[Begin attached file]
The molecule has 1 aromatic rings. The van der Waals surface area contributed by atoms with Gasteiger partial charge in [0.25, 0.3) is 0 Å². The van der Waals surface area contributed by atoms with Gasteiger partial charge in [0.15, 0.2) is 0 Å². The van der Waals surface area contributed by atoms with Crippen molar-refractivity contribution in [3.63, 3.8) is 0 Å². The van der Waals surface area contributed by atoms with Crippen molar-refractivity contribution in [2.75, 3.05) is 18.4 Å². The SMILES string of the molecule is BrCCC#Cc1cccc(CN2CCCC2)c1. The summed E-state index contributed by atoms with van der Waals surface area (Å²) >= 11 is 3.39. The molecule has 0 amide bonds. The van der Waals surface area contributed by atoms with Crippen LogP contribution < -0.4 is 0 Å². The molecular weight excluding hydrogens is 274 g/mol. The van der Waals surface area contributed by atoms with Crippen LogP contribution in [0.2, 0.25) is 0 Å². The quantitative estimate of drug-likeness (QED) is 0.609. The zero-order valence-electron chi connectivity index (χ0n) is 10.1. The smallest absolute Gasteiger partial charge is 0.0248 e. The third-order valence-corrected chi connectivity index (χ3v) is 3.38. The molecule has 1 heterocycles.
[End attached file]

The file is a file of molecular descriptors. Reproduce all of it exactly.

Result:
The molecule has 1 aromatic rings. The van der Waals surface area contributed by atoms with Gasteiger partial charge in [0.25, 0.3) is 0 Å². The van der Waals surface area contributed by atoms with Gasteiger partial charge in [0.15, 0.2) is 0 Å². The van der Waals surface area contributed by atoms with Crippen molar-refractivity contribution in [3.63, 3.8) is 0 Å². The van der Waals surface area contributed by atoms with Crippen molar-refractivity contribution in [2.75, 3.05) is 18.4 Å². The SMILES string of the molecule is BrCCC#Cc1cccc(CN2CCCC2)c1. The summed E-state index contributed by atoms with van der Waals surface area (Å²) >= 11 is 3.39. The molecule has 0 amide bonds. The van der Waals surface area contributed by atoms with Crippen LogP contribution < -0.4 is 0 Å². The molecular weight excluding hydrogens is 274 g/mol. The van der Waals surface area contributed by atoms with Crippen LogP contribution in [0.2, 0.25) is 0 Å². The quantitative estimate of drug-likeness (QED) is 0.609. The zero-order valence-electron chi connectivity index (χ0n) is 10.1. The smallest absolute Gasteiger partial charge is 0.0248 e. The third-order valence-corrected chi connectivity index (χ3v) is 3.38. The molecule has 1 heterocycles.